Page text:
New Chief Of Police Named In Annapolis Black Aldermen Abstain As Floridian Selected

September 23, 1990|By Paul Shread | Paul Shread,Staff writer

The Annapolis City Council confirmed Harold M. Robbins as the city's new police chief Friday night, but the council's two black aldermen abstained from voting, saying they had questions about Robbins' record on racial issues.

Aldermen Samuel Gilmer, D-Ward 3, and Carl O. Snowden, D-Ward 5, abstained after talking with black community leaders in St. Petersburg, Fla., where Robbins serves as a deputy police chief. The two said they would have voted for Robbins on Monday night, had the city taken another day to look into their concerns.

Gilmer, who was visibly upset when he left the meeting early, said he talked with Garnelle Jenkins, head of the St. Petersburg NAACP. "They did not come up with a pretty picture," Gilmer said. "Now that the mayor has him, we'll see how he progresses."

"I'm hoping the new chief will do what his predecessor was unable to do, that is, win the confidence of all members of the department and community," said Snowden.

At a press conference after the vote, Robbins, 43, asked that he not be judged based on his superiors' policies, and said he would have handled some of the issues that concern Florida civil rights leaders differently.

"The nice thing about being chief of police is you can't pass the buck, but as deputy chief, you're one of the staff," Robbins said. "All the things that happened in St. Petersburg I do not completely agree with. . . . I would hate to be judged based on some of those things that have occurred."

Jenkins could not be reached Friday night, but interviews and recent stories in the St. Petersburg Times describe relations between the police and the black community in that city as tense.

The city of St. Petersburg did not renew a long-running affirmative action hiring policy this year, a decision which black community leaders protested. Of five lieutenants and seven sergeants recently promoted, none were black, said Sevell Brown, head of the St. Petersburg Southern Christian Leadership Conference. Blacks qualified for two of the positions, Brown said, but were ranked at the bottom of the list based on test scores and exercises.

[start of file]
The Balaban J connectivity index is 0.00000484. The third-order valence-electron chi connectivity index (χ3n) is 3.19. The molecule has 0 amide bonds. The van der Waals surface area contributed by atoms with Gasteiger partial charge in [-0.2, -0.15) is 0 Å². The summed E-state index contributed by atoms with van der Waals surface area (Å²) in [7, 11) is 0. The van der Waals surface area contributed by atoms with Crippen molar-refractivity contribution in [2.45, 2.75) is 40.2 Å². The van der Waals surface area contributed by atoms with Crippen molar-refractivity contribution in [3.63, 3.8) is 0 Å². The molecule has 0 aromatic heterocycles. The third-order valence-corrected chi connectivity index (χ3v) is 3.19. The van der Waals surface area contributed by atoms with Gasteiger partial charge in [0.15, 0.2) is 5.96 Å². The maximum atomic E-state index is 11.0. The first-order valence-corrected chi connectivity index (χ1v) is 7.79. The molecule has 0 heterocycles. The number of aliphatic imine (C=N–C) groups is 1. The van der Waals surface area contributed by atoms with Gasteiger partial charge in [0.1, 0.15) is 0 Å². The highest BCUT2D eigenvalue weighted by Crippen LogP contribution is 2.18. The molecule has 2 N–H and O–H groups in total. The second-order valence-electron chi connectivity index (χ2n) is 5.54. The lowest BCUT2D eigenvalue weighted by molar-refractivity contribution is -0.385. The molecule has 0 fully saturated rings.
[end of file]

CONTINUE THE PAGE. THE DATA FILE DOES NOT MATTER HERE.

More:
Brown's group is also holding informal hearings on charges of police brutality and harassment of black residents.

In July, Robbins served on a panel that suspended a white sergeant for five days without pay for making a racial slur to a black sergeant. Black leaders wanted the sergeant fired.

Robbins, who started as a patrol officer in St. Petersburg in 1969, will begin work in Annapolis in late October. At $71,000 a year, he will be the city's highest-paid department head. His contract can be broken with two months' notice by either side.

Former Annapolis chief John C. Schmitt, who retired in May amid charges of racism and mismanagement, which he denied, was a civil service employee. He was bought out by the city for about $75,000 in salary and benefits.

Robbins was the clear choice of six finalists for the job, Mayor Alfred A. Hopkins said. More than 130 candidates applied from around the country. Robbins has been praised for his administrative abilities and interpersonal skills, as well as his experience in criminal and drug investigations.

"I take this as a very serious responsibility, to straighten out the police department of the city of Annapolis," Hopkins said. "I'm confident he will, if everyone will sit back, relax. In due time he will win the support of everyone in the city."

"We have a very young department with a lot of new officers, and I think Chief Robbins is exactly what the doctor ordered," said Alderman Theresa DeGraff, R-Ward 7, chairman of the public safety committee. "He won't maintain the status quo."

Robbins faces the challenge of reuniting a divided department and restoring relations with the city's black community.

The rift between the city's black community and the department center on the treatment of two black officers, Sgt. Robert E. Beans and Officer Chandler Powell, who spent eight months on desk duty while the department and state agencies investigated the operations of their unit, the now-defunct Delta Force drug squad.

The two officers were returned to duty after Beans was cleared of a variety of charges by a departmental review board, and charges against Powell were dropped.

Robbins said he would work to ease tensions. "If you're going to be successful, you've got to have every segment of the community behind you," he said. "You can't be successful if you've got a polarized department or a polarized community."

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